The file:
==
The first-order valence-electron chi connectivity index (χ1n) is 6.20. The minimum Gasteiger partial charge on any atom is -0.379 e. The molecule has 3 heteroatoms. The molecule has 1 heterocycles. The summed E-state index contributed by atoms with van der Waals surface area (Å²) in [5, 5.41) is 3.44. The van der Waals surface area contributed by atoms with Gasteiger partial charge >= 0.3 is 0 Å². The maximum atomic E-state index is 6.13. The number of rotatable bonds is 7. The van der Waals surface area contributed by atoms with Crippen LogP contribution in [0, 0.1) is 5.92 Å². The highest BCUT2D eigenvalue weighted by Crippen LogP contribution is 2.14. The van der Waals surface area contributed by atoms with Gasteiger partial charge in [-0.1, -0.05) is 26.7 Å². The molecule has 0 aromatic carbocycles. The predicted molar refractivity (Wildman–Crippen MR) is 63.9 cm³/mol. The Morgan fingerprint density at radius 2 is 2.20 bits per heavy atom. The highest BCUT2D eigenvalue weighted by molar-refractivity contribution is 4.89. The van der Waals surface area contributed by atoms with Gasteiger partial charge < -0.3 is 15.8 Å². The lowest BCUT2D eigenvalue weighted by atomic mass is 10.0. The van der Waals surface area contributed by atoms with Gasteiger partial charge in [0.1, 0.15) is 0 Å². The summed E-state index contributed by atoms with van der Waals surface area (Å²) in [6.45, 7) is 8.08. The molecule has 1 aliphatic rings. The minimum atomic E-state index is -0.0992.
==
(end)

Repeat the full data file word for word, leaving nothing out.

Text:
The first-order valence-electron chi connectivity index (χ1n) is 6.20. The minimum Gasteiger partial charge on any atom is -0.379 e. The molecule has 3 heteroatoms. The molecule has 1 heterocycles. The summed E-state index contributed by atoms with van der Waals surface area (Å²) in [5, 5.41) is 3.44. The van der Waals surface area contributed by atoms with Gasteiger partial charge >= 0.3 is 0 Å². The maximum atomic E-state index is 6.13. The number of rotatable bonds is 7. The van der Waals surface area contributed by atoms with Crippen LogP contribution in [0, 0.1) is 5.92 Å². The highest BCUT2D eigenvalue weighted by Crippen LogP contribution is 2.14. The van der Waals surface area contributed by atoms with Gasteiger partial charge in [-0.1, -0.05) is 26.7 Å². The molecule has 0 aromatic carbocycles. The predicted molar refractivity (Wildman–Crippen MR) is 63.9 cm³/mol. The Morgan fingerprint density at radius 2 is 2.20 bits per heavy atom. The highest BCUT2D eigenvalue weighted by molar-refractivity contribution is 4.89. The van der Waals surface area contributed by atoms with Gasteiger partial charge < -0.3 is 15.8 Å². The lowest BCUT2D eigenvalue weighted by atomic mass is 10.0. The van der Waals surface area contributed by atoms with Gasteiger partial charge in [0.1, 0.15) is 0 Å². The summed E-state index contributed by atoms with van der Waals surface area (Å²) in [6.45, 7) is 8.08. The molecule has 1 aliphatic rings. The minimum atomic E-state index is -0.0992.